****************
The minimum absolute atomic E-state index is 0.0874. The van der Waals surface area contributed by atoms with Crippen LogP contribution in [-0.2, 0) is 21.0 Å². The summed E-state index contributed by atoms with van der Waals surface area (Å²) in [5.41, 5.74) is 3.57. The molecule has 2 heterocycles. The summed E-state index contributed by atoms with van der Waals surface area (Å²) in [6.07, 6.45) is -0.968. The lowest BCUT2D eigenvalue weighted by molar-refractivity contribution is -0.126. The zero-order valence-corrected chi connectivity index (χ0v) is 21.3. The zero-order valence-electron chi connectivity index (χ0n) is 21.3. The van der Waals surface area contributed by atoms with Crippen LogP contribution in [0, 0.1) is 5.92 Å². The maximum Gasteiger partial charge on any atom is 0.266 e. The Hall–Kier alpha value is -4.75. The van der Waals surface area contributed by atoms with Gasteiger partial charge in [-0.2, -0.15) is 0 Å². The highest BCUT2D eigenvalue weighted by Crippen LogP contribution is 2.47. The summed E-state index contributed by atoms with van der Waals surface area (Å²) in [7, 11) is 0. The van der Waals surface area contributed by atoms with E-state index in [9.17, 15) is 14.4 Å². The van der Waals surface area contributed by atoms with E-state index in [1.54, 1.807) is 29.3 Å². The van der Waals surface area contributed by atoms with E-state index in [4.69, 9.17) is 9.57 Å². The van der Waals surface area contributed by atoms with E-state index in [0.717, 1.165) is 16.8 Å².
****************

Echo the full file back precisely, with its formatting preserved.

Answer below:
The minimum absolute atomic E-state index is 0.0874. The van der Waals surface area contributed by atoms with Crippen LogP contribution in [-0.2, 0) is 21.0 Å². The summed E-state index contributed by atoms with van der Waals surface area (Å²) in [5.41, 5.74) is 3.57. The molecule has 2 heterocycles. The summed E-state index contributed by atoms with van der Waals surface area (Å²) in [6.07, 6.45) is -0.968. The lowest BCUT2D eigenvalue weighted by molar-refractivity contribution is -0.126. The zero-order valence-corrected chi connectivity index (χ0v) is 21.3. The zero-order valence-electron chi connectivity index (χ0n) is 21.3. The van der Waals surface area contributed by atoms with Crippen LogP contribution in [0, 0.1) is 5.92 Å². The maximum Gasteiger partial charge on any atom is 0.266 e. The Hall–Kier alpha value is -4.75. The van der Waals surface area contributed by atoms with Gasteiger partial charge in [-0.2, -0.15) is 0 Å². The highest BCUT2D eigenvalue weighted by Crippen LogP contribution is 2.47. The summed E-state index contributed by atoms with van der Waals surface area (Å²) in [7, 11) is 0. The van der Waals surface area contributed by atoms with E-state index in [9.17, 15) is 14.4 Å². The van der Waals surface area contributed by atoms with E-state index in [1.54, 1.807) is 29.3 Å². The van der Waals surface area contributed by atoms with E-state index in [4.69, 9.17) is 9.57 Å². The van der Waals surface area contributed by atoms with E-state index in [0.717, 1.165) is 16.8 Å².